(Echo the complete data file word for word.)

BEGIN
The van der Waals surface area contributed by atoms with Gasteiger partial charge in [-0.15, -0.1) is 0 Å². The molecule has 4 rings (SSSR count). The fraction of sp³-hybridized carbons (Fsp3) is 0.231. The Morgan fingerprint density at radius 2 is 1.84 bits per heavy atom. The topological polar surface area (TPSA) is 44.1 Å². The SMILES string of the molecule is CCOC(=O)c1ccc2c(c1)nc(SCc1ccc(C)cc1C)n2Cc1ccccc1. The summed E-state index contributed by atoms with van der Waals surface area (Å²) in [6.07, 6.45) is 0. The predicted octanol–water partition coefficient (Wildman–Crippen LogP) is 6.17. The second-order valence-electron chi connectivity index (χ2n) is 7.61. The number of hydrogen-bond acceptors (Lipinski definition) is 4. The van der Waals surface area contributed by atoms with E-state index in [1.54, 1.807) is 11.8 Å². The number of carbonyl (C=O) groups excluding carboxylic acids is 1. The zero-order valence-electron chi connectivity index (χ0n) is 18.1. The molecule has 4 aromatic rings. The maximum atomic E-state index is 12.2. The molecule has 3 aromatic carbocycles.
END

The van der Waals surface area contributed by atoms with Gasteiger partial charge in [-0.15, -0.1) is 0 Å². The molecule has 4 rings (SSSR count). The fraction of sp³-hybridized carbons (Fsp3) is 0.231. The Morgan fingerprint density at radius 2 is 1.84 bits per heavy atom. The topological polar surface area (TPSA) is 44.1 Å². The SMILES string of the molecule is CCOC(=O)c1ccc2c(c1)nc(SCc1ccc(C)cc1C)n2Cc1ccccc1. The summed E-state index contributed by atoms with van der Waals surface area (Å²) in [6.07, 6.45) is 0. The predicted octanol–water partition coefficient (Wildman–Crippen LogP) is 6.17. The second-order valence-electron chi connectivity index (χ2n) is 7.61. The number of hydrogen-bond acceptors (Lipinski definition) is 4. The van der Waals surface area contributed by atoms with E-state index in [1.54, 1.807) is 11.8 Å². The number of carbonyl (C=O) groups excluding carboxylic acids is 1. The zero-order valence-electron chi connectivity index (χ0n) is 18.1. The molecule has 4 aromatic rings. The maximum atomic E-state index is 12.2. The molecule has 3 aromatic carbocycles.